Avangrid Foundation awards grant to Wadsworth Atheneum for restoration of sculpture on Main Street

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Avangrid Foundation awards grant to Wadsworth Atheneum for restoration of sculpture on Main Street
Public sculpture installed on the Main Street lawn outside the Wadsworth Atheneum Museum of Art, Hartford, CT, 2020.

HARTFORD, CONN.- The Wadsworth Atheneum Museum of Art announced today that it has received a grant from the Avangrid Foundation to fund the restoration of Enoch Smith Woods's Nathan Hale (1889), the bronze figure displayed on the Main Street lawn of the museum. Avangrid's award of $50,000 will fund the conservation of the slightly-larger-than-life portrait of the Revolutionary War martyr, perhaps the first such intervention since its installation in front of the museum in 1894. The grant will also realize a plan to illuminate the restored sculpture.

Deep Roots in Connecticut History
Nathan Hale is Connecticut's official state hero and a national patriotic symbol. Since no life portraits of him exist, Woods's bronze creatively memorializes Hale's youthful vigor and moral courage. The portrait shows twenty-one-year-old Nathan Hale approaching execution with his right hand placed solidly across his chest, respectfully saluting his country. The Connecticut-born schoolteacher became a national legend when he volunteered for a dangerous mission to go behind enemy lines and report on British troop movements. The plan proved fatal--Hale was captured and sentenced to hang for spying. A British engineer in attendance at Hale's execution purportedly heard Hale proclaim, "I only regret that I have but one life to lose for my country."

Created for a state-run sculpture competition where Woods's depiction of Hale was judged the runner-up, the design caught the eye of museum trustee James J. Goodwin, who then commissioned Woods to realize the sculpture, later donating it to the Wadsworth. The eight-foot tall bronze was cast by M.H. Mosman Foundry in Chicopee, Massachusetts, and placed atop an equally tall base made from New England granite. The sculpture's placement at 600 Main Street is an echo of the Revolutionary-era role the site played, when the residence of founder Daniel Wadsworth's family stood there. The nearly seventeen-feet-tall sculpture is complemented by two smaller-scale, commemorative bronze plaques near the museum's entrance memorializing Colonel Jeremiah Wadsworth's meetings with General George Washington, the Marquis de Lafayette, and Count de Rochambeau.

"The renewal of this important sculpture--at once a public monument and an important work of art--continues our commitment to connecting and enlivening the cityscape," said Thomas J. Loughman, Director and CEO of the Wadsworth. "We are thankful to have this opportunity, made possible with the help of the Avangrid Foundation, at a time when appreciation for the arts in our lives and public spaces is so essential."

Nathan Hale has been out in the elements on Hartford's Main Street for 126 years. The green corrosion, typical of outdoor works made with copper alloys, has significantly altered the appearance of the original bronze surface. Francis Miller, directing conservator of Conserve ART will lead the conservation treatment, in collaboration with the Wadsworth's objects conservator. Expected to begin in the summer of 2020, treatments will correct discoloration and prevent deterioration of the metal.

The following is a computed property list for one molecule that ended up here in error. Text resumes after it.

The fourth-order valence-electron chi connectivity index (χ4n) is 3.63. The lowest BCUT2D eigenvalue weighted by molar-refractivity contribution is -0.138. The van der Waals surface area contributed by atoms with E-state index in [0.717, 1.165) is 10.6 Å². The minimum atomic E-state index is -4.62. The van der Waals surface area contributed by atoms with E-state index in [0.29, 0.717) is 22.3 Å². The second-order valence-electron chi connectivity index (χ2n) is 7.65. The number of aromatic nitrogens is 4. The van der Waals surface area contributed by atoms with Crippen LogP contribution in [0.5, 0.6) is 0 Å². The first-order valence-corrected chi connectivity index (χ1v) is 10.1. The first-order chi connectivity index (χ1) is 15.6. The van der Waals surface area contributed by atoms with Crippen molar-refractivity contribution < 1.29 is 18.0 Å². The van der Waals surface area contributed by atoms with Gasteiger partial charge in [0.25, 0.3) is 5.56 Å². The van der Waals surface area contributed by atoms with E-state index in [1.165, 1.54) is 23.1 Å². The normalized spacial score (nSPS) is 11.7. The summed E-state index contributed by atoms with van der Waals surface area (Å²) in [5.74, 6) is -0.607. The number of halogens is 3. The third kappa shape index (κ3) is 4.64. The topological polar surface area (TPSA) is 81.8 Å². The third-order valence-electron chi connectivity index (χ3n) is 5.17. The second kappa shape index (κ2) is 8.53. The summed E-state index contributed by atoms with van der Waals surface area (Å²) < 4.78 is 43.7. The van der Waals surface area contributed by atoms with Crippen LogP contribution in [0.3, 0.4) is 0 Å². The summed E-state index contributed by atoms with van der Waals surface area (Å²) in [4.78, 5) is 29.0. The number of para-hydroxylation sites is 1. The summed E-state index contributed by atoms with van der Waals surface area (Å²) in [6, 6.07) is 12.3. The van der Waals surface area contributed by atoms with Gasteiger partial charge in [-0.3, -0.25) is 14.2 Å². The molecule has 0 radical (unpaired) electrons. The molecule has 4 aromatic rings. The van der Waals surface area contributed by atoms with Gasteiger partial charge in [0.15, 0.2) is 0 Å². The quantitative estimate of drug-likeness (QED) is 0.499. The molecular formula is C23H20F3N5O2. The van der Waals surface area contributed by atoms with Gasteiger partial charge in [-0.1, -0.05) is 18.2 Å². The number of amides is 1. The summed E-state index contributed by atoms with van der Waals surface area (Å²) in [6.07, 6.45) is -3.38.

During the restoration process, interpretive resources about the work of art and the conservation treatment will be installed on the protective fence surrounding the perimeter of the sculpture. The on-site treatment process and accompanying interpretive materials will provide exciting opportunities for museum staff and the Conserve ART team to interact with the public and share knowledge about the care required to preserve public art. Upon completion, exterior lighting designed by George Sexton Associates will be installed ensuring that the restored work of art remains a focal point on Main Street into the future.

"Institutions like the Wadsworth Atheneum and their initiatives to reduce barriers to access--such as their dedication to public art-help make our communities viable and are imperative for cultural endurance," said Nicole Licata Grant, Director of the Avangrid Foundation. "The story of Nathan Hale's heroism and sacrifice lives on through this monument. Through the restoration and illumination of this iconic work of art we honor our collective heritage, perseverance, and renewal."

Woods's Nathan Hale was the first public monument to be featured on the Wadsworth's grounds. Over the years, various sculptures from the collection have been installed on the surrounding perimeter of the museum, such as Tony Smith's Amaryllis (1965) which remains on view today. Presently, a new initiative involving rotating loans of large-scale contemporary sculpture is revitalizing the presence of public art, and expanding the museum experience beyond the gallery walls. Today, Conrad Shawcross's Monolith (Optic) (2016) and William Turnbull's Large Horse (1990) accompany Nathan Hale and Amaryllis on the Wadsworth's front lawn for all to enjoy.

Enoch Smith Woods (1849-1919)
Born in Nova Scotia, Enoch Smith Woods became a U.S. citizen in the late 1860s. A self-taught artist, Woods is believed to have started working as a sculptor following an injury that put an end to his career as a mason. His work displays prominently throughout Hartford: in addition to the sculpture of Nathan Hale (1889), a plaque dedicated to Horace Wells (1894) is installed at the corner of Main and Asylum Streets, opposite the Old State House; and outside the State Capitol stands Colonel Thomas Knowlton (1895). Beyond these works, little is known about Woods, who left Hartford in 1901, and died in Manchester, New Hampshire in 1919.

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